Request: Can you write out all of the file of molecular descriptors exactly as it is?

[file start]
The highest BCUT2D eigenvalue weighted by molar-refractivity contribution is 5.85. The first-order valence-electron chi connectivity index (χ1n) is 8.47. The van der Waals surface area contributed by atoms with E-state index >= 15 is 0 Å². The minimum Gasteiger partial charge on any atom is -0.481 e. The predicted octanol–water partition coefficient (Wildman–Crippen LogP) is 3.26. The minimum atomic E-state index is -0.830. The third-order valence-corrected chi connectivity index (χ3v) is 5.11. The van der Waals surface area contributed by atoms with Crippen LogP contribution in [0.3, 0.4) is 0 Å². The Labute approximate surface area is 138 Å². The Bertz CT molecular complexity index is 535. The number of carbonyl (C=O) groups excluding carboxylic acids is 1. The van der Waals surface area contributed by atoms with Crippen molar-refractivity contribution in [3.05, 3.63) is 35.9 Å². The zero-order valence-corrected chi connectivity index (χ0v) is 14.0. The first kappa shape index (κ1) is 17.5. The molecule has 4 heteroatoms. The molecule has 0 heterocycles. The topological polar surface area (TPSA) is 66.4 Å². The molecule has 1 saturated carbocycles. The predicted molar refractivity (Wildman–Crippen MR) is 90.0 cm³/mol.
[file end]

The highest BCUT2D eigenvalue weighted by molar-refractivity contribution is 5.85. The first-order valence-electron chi connectivity index (χ1n) is 8.47. The van der Waals surface area contributed by atoms with E-state index >= 15 is 0 Å². The minimum Gasteiger partial charge on any atom is -0.481 e. The predicted octanol–water partition coefficient (Wildman–Crippen LogP) is 3.26. The minimum atomic E-state index is -0.830. The third-order valence-corrected chi connectivity index (χ3v) is 5.11. The van der Waals surface area contributed by atoms with Crippen LogP contribution in [0.3, 0.4) is 0 Å². The Labute approximate surface area is 138 Å². The Bertz CT molecular complexity index is 535. The number of carbonyl (C=O) groups excluding carboxylic acids is 1. The van der Waals surface area contributed by atoms with Crippen molar-refractivity contribution in [3.05, 3.63) is 35.9 Å². The zero-order valence-corrected chi connectivity index (χ0v) is 14.0. The first kappa shape index (κ1) is 17.5. The molecule has 4 heteroatoms. The molecule has 0 heterocycles. The topological polar surface area (TPSA) is 66.4 Å². The molecule has 1 saturated carbocycles. The predicted molar refractivity (Wildman–Crippen MR) is 90.0 cm³/mol.